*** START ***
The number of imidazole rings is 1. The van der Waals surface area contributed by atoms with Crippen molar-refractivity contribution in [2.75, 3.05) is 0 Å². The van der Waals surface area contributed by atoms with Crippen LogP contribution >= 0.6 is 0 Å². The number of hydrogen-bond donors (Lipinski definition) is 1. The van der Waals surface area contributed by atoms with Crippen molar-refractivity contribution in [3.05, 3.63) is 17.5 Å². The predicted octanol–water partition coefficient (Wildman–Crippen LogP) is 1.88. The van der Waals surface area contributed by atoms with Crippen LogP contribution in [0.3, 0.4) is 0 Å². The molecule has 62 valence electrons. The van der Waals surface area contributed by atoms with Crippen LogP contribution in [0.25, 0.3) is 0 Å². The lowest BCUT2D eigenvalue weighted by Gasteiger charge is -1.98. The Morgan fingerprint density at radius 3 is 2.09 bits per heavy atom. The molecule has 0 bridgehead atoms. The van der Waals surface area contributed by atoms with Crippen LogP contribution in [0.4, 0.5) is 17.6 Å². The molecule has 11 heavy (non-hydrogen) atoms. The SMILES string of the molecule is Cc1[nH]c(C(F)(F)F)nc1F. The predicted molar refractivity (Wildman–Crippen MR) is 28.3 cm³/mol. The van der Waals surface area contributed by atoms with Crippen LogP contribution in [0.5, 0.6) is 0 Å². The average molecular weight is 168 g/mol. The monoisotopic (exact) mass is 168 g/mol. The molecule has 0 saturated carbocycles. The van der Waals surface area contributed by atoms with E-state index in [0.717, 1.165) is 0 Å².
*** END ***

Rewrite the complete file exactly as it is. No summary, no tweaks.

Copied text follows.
The number of imidazole rings is 1. The van der Waals surface area contributed by atoms with Crippen molar-refractivity contribution in [2.75, 3.05) is 0 Å². The van der Waals surface area contributed by atoms with Crippen LogP contribution >= 0.6 is 0 Å². The number of hydrogen-bond donors (Lipinski definition) is 1. The van der Waals surface area contributed by atoms with Crippen molar-refractivity contribution in [3.05, 3.63) is 17.5 Å². The predicted octanol–water partition coefficient (Wildman–Crippen LogP) is 1.88. The van der Waals surface area contributed by atoms with Crippen LogP contribution in [0.3, 0.4) is 0 Å². The molecule has 62 valence electrons. The van der Waals surface area contributed by atoms with Crippen LogP contribution in [0.25, 0.3) is 0 Å². The lowest BCUT2D eigenvalue weighted by Gasteiger charge is -1.98. The Morgan fingerprint density at radius 3 is 2.09 bits per heavy atom. The molecule has 0 bridgehead atoms. The van der Waals surface area contributed by atoms with Crippen LogP contribution in [0.4, 0.5) is 17.6 Å². The molecule has 11 heavy (non-hydrogen) atoms. The SMILES string of the molecule is Cc1[nH]c(C(F)(F)F)nc1F. The predicted molar refractivity (Wildman–Crippen MR) is 28.3 cm³/mol. The van der Waals surface area contributed by atoms with Crippen LogP contribution in [0.5, 0.6) is 0 Å². The average molecular weight is 168 g/mol. The monoisotopic (exact) mass is 168 g/mol. The molecule has 0 saturated carbocycles. The van der Waals surface area contributed by atoms with E-state index in [0.717, 1.165) is 0 Å².